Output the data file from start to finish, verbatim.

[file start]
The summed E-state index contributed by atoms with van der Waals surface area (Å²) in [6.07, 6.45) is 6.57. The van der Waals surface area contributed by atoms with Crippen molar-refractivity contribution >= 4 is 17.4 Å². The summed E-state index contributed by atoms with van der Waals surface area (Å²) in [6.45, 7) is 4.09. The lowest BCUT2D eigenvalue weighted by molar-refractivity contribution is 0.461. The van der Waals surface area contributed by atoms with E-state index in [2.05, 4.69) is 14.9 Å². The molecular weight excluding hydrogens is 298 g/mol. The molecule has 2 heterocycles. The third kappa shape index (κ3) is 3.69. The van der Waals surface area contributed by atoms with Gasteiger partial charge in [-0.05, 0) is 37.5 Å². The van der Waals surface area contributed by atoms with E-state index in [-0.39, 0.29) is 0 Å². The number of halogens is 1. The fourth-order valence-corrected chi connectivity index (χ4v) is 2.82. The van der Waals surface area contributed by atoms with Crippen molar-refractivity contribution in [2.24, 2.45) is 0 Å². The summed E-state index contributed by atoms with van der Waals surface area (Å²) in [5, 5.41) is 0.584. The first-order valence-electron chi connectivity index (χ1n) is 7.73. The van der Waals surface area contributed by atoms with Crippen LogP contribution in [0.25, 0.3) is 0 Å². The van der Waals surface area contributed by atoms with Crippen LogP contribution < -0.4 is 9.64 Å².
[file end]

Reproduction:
The summed E-state index contributed by atoms with van der Waals surface area (Å²) in [6.07, 6.45) is 6.57. The van der Waals surface area contributed by atoms with Crippen molar-refractivity contribution >= 4 is 17.4 Å². The summed E-state index contributed by atoms with van der Waals surface area (Å²) in [6.45, 7) is 4.09. The lowest BCUT2D eigenvalue weighted by molar-refractivity contribution is 0.461. The van der Waals surface area contributed by atoms with E-state index in [2.05, 4.69) is 14.9 Å². The molecular weight excluding hydrogens is 298 g/mol. The molecule has 2 heterocycles. The third kappa shape index (κ3) is 3.69. The van der Waals surface area contributed by atoms with Gasteiger partial charge in [-0.05, 0) is 37.5 Å². The van der Waals surface area contributed by atoms with E-state index in [-0.39, 0.29) is 0 Å². The number of halogens is 1. The fourth-order valence-corrected chi connectivity index (χ4v) is 2.82. The van der Waals surface area contributed by atoms with Crippen molar-refractivity contribution in [2.24, 2.45) is 0 Å². The summed E-state index contributed by atoms with van der Waals surface area (Å²) in [5, 5.41) is 0.584. The first-order valence-electron chi connectivity index (χ1n) is 7.73. The van der Waals surface area contributed by atoms with Crippen LogP contribution in [0.25, 0.3) is 0 Å². The van der Waals surface area contributed by atoms with Crippen LogP contribution < -0.4 is 9.64 Å².